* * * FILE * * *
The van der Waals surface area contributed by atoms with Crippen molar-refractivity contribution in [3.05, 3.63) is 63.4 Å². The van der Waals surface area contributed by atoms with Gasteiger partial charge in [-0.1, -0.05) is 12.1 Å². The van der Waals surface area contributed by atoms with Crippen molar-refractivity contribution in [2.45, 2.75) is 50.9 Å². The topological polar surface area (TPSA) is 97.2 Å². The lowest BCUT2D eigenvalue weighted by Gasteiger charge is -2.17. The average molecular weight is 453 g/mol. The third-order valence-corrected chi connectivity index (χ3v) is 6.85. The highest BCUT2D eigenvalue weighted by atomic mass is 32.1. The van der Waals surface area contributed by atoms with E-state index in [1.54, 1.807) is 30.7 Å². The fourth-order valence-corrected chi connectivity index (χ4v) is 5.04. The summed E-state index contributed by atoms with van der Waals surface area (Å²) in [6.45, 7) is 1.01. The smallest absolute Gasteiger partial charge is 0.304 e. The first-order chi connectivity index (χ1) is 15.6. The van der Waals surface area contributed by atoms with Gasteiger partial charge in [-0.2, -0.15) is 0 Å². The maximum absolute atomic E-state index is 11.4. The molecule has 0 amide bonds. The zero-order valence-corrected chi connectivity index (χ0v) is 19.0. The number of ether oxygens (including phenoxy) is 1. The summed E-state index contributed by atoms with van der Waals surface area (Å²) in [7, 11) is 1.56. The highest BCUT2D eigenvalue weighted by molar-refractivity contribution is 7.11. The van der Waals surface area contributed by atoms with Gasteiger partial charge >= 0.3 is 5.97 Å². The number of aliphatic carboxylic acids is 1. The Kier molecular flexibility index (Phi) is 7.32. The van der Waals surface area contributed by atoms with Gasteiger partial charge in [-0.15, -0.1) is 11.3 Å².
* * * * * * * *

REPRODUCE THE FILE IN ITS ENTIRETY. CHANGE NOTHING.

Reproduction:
The van der Waals surface area contributed by atoms with Crippen molar-refractivity contribution in [3.05, 3.63) is 63.4 Å². The van der Waals surface area contributed by atoms with Gasteiger partial charge in [-0.1, -0.05) is 12.1 Å². The van der Waals surface area contributed by atoms with Crippen molar-refractivity contribution in [2.45, 2.75) is 50.9 Å². The topological polar surface area (TPSA) is 97.2 Å². The lowest BCUT2D eigenvalue weighted by Gasteiger charge is -2.17. The average molecular weight is 453 g/mol. The third-order valence-corrected chi connectivity index (χ3v) is 6.85. The highest BCUT2D eigenvalue weighted by atomic mass is 32.1. The van der Waals surface area contributed by atoms with E-state index in [1.54, 1.807) is 30.7 Å². The fourth-order valence-corrected chi connectivity index (χ4v) is 5.04. The summed E-state index contributed by atoms with van der Waals surface area (Å²) in [6.45, 7) is 1.01. The smallest absolute Gasteiger partial charge is 0.304 e. The first-order chi connectivity index (χ1) is 15.6. The van der Waals surface area contributed by atoms with Gasteiger partial charge in [-0.2, -0.15) is 0 Å². The maximum absolute atomic E-state index is 11.4. The molecule has 0 amide bonds. The zero-order valence-corrected chi connectivity index (χ0v) is 19.0. The number of ether oxygens (including phenoxy) is 1. The summed E-state index contributed by atoms with van der Waals surface area (Å²) in [7, 11) is 1.56. The highest BCUT2D eigenvalue weighted by molar-refractivity contribution is 7.11. The van der Waals surface area contributed by atoms with Gasteiger partial charge >= 0.3 is 5.97 Å². The number of aliphatic carboxylic acids is 1. The Kier molecular flexibility index (Phi) is 7.32. The van der Waals surface area contributed by atoms with Gasteiger partial charge in [-0.15, -0.1) is 11.3 Å².